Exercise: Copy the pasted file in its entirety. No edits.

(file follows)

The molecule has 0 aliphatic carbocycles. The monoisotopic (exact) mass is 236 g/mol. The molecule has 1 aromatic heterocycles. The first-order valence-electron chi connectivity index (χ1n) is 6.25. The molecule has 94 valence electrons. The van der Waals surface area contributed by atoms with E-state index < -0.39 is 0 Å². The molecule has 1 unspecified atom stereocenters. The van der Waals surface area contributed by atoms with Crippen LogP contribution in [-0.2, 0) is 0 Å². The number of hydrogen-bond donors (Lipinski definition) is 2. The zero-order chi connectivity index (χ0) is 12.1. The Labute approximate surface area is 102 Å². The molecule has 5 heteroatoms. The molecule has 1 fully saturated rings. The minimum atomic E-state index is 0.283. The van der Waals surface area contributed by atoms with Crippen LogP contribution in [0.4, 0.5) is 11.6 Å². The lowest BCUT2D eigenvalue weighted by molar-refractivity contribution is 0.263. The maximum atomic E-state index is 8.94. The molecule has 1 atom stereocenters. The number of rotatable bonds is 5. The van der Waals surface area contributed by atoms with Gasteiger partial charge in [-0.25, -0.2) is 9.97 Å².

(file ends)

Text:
The molecule has 0 aliphatic carbocycles. The monoisotopic (exact) mass is 236 g/mol. The molecule has 1 aromatic heterocycles. The first-order valence-electron chi connectivity index (χ1n) is 6.25. The molecule has 94 valence electrons. The van der Waals surface area contributed by atoms with E-state index < -0.39 is 0 Å². The molecule has 1 unspecified atom stereocenters. The van der Waals surface area contributed by atoms with Crippen LogP contribution in [-0.2, 0) is 0 Å². The number of hydrogen-bond donors (Lipinski definition) is 2. The zero-order chi connectivity index (χ0) is 12.1. The Labute approximate surface area is 102 Å². The molecule has 5 heteroatoms. The molecule has 1 fully saturated rings. The minimum atomic E-state index is 0.283. The van der Waals surface area contributed by atoms with Crippen LogP contribution in [0.4, 0.5) is 11.6 Å². The lowest BCUT2D eigenvalue weighted by molar-refractivity contribution is 0.263. The maximum atomic E-state index is 8.94. The molecule has 1 atom stereocenters. The number of rotatable bonds is 5. The van der Waals surface area contributed by atoms with Gasteiger partial charge in [-0.25, -0.2) is 9.97 Å².